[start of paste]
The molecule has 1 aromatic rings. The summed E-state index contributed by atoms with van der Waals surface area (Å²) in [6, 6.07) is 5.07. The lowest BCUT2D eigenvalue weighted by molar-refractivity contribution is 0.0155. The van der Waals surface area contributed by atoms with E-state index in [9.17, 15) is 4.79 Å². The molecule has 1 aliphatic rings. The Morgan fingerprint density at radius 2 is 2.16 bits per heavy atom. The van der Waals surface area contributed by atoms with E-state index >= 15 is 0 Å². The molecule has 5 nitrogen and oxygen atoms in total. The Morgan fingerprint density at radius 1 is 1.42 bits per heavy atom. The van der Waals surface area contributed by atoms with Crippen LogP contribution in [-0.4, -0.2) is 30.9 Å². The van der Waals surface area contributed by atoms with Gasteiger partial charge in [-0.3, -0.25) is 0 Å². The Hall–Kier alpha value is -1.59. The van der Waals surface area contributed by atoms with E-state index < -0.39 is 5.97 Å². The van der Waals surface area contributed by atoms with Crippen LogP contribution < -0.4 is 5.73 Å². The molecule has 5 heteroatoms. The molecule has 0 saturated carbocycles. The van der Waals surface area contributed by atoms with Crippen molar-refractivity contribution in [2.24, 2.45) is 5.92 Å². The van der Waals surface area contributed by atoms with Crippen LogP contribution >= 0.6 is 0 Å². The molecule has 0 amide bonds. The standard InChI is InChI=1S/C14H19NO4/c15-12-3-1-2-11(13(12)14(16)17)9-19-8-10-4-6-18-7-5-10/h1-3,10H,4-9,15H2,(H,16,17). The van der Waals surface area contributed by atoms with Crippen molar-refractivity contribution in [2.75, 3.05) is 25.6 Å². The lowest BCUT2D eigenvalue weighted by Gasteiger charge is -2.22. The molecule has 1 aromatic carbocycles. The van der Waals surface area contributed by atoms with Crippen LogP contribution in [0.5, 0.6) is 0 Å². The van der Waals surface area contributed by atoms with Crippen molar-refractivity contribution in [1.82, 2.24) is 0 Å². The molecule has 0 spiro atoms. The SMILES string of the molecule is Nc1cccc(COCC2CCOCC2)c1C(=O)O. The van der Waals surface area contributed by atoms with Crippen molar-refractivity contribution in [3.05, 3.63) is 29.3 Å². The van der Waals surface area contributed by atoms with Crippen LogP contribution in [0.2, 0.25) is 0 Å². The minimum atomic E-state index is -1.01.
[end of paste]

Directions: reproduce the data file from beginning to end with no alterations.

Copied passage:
The molecule has 1 aromatic rings. The summed E-state index contributed by atoms with van der Waals surface area (Å²) in [6, 6.07) is 5.07. The lowest BCUT2D eigenvalue weighted by molar-refractivity contribution is 0.0155. The van der Waals surface area contributed by atoms with E-state index in [9.17, 15) is 4.79 Å². The molecule has 1 aliphatic rings. The Morgan fingerprint density at radius 2 is 2.16 bits per heavy atom. The van der Waals surface area contributed by atoms with E-state index >= 15 is 0 Å². The molecule has 5 nitrogen and oxygen atoms in total. The Morgan fingerprint density at radius 1 is 1.42 bits per heavy atom. The van der Waals surface area contributed by atoms with Crippen LogP contribution in [-0.4, -0.2) is 30.9 Å². The van der Waals surface area contributed by atoms with Gasteiger partial charge in [-0.3, -0.25) is 0 Å². The Hall–Kier alpha value is -1.59. The van der Waals surface area contributed by atoms with E-state index < -0.39 is 5.97 Å². The van der Waals surface area contributed by atoms with Crippen LogP contribution < -0.4 is 5.73 Å². The molecule has 5 heteroatoms. The molecule has 0 saturated carbocycles. The van der Waals surface area contributed by atoms with Crippen molar-refractivity contribution in [2.24, 2.45) is 5.92 Å². The van der Waals surface area contributed by atoms with Crippen LogP contribution >= 0.6 is 0 Å². The molecule has 0 amide bonds. The standard InChI is InChI=1S/C14H19NO4/c15-12-3-1-2-11(13(12)14(16)17)9-19-8-10-4-6-18-7-5-10/h1-3,10H,4-9,15H2,(H,16,17). The van der Waals surface area contributed by atoms with Crippen molar-refractivity contribution in [2.75, 3.05) is 25.6 Å². The lowest BCUT2D eigenvalue weighted by Gasteiger charge is -2.22. The molecule has 1 aromatic carbocycles. The van der Waals surface area contributed by atoms with Crippen LogP contribution in [0.5, 0.6) is 0 Å². The van der Waals surface area contributed by atoms with Crippen molar-refractivity contribution in [1.82, 2.24) is 0 Å². The molecule has 0 spiro atoms. The SMILES string of the molecule is Nc1cccc(COCC2CCOCC2)c1C(=O)O. The van der Waals surface area contributed by atoms with Crippen molar-refractivity contribution in [3.05, 3.63) is 29.3 Å². The van der Waals surface area contributed by atoms with Crippen LogP contribution in [0.2, 0.25) is 0 Å². The minimum atomic E-state index is -1.01.